Is your product development team listening to you?
You understand your business, your brand, and your clientele. It’s hard to imagine someone else being able to understand these complexities as deeply as you do.
Unfortunately, it’s unusual to find a development team who will do the hard work of getting to know your business. It’s easier for outsiders to call it good after one conversation, assume they know what’s best, maintain surface-level communication, and get on with building.
To complicate matters, you may not have the language to express what you’re looking for in a technological solution. If you’re working with a team that’s not committed to active listening, this can lead to a dangerous scenario in which your input gets tuned out and the final product is inadequate.
Why is it so hard to communicate with tech experts?
Communication is the foundation of every healthy relationship, but it is rarely easy. Many assume that listening is simple, that it should come naturally — and, more dangerously, that what we hear is always what is being said.
We have all been affected by the communication style of the internet age. It’s easy to skim an email or a text and quickly move ahead with your own plans. Poor listening is a natural consequence of modern technology and the way our society interacts.
The deterioration of this skill set has affected the technology sector. Rather than truly listening to clients, many development teams jump to creating their own plans. Instead of working hard to identify your needs, they may simply be waiting for their turn to talk. Additionally, many teams lack the skill and experience it takes to thoroughly analyze the challenges of modern business.
Active listening is work, and at Praxent we work hard. Our team members are intentional about listening so we can build solutions that will transform your business — no band-aid fixes or post-project letdowns. The practice of being intentional is vital to our hiring philosophy and our development process. Praxent team members represent the best of the best in their field and they have the experience, skills, and maturity to dig deep to find what would make a serious difference in your business.
The role of active listening in the software development process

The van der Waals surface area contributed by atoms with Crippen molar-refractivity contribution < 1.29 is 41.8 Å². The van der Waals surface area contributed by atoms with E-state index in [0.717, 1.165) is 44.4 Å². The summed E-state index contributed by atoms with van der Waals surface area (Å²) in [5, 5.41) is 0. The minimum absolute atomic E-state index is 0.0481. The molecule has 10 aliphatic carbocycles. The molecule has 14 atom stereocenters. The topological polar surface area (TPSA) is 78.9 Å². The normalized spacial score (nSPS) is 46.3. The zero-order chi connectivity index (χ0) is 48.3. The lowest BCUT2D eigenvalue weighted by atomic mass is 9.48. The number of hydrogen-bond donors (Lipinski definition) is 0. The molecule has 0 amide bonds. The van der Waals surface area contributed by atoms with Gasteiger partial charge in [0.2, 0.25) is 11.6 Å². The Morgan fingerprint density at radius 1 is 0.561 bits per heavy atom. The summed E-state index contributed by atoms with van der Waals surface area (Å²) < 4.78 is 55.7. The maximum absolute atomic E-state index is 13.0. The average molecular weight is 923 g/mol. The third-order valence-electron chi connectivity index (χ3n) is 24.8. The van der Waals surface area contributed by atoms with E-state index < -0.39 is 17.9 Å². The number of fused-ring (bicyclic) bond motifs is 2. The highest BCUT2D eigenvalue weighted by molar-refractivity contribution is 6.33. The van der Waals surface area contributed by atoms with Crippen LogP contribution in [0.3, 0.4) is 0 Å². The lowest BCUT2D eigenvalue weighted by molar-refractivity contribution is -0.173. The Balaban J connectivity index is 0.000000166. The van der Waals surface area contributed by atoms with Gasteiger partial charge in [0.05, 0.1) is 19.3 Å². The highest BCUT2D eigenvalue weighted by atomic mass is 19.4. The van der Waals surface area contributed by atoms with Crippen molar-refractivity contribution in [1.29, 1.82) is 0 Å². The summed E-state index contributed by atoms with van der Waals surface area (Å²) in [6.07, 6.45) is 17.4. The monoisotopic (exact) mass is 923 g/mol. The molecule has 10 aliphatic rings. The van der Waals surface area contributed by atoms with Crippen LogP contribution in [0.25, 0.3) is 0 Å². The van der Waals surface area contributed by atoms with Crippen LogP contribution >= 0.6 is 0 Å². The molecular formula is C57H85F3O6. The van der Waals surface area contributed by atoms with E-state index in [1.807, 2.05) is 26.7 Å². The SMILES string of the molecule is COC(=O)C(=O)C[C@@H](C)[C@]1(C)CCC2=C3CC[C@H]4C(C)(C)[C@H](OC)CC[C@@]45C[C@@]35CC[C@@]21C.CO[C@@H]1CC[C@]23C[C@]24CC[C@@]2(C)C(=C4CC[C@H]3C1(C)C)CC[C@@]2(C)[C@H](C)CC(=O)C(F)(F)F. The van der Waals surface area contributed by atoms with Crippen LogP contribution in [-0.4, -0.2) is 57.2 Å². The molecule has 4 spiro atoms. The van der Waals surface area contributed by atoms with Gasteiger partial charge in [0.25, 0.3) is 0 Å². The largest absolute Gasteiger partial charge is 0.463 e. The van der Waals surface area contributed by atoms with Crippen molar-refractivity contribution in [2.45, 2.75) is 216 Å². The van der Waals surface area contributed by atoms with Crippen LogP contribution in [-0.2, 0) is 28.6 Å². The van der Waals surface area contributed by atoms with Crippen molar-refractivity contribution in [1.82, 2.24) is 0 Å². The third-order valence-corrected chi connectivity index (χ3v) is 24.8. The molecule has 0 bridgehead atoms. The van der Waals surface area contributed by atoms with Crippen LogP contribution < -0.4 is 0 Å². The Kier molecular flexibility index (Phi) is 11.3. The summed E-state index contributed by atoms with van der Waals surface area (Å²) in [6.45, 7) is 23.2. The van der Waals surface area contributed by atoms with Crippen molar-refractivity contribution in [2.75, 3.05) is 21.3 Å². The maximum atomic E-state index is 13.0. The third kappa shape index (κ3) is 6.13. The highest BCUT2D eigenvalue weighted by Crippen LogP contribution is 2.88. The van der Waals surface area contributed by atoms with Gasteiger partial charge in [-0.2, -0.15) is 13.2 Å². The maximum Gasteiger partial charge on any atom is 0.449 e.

Active listening is a technique designed to facilitate effective communication. Rather than passively listening to you talk, we engage with the topic at hand. We’ve had clients tell us that they value Praxent as a partner not just because of the services we provide, but because we respond to their needs in a way that no one else has.
An active listener will:
- Repeat what the client has said in different words, to ensure that they understand the core concepts and what the client is trying to convey. This both aids in retention and reduces misunderstanding.
- Ask targeted questions regarding what the client has said to ensure that they understand the intricacies of the conversation. This makes the individual more attentive and drills into the details.
- Become aware of when their thought process is drifting off or when they are no longer paying attention.
- Mentally repeat information in order to remain attentive.
Our ultimate goal in active listening is to fully comprehend what you are trying to convey and to internalize your needs. Active listening is a fairly advanced communication concept and like any skill it requires a practice. It’s worth it to those of us who value strong relationships and quality service.
Is your designer or developer listening to you?
If you are actively seeking a software solution to deal with a problem or expand on an idea, Schedule a free consultation with our design team and we will walk you through the process personally.
If your company is struggling to manage data, you could be reaching an opportune turning point in the life of your business, and not even realize it. Check out our free webinar, “Nail Your Platform Design.” We’ll help you connect the dots between your current organizational challenges and the opportunities they present for transitioning to a hyper-scalable platform model.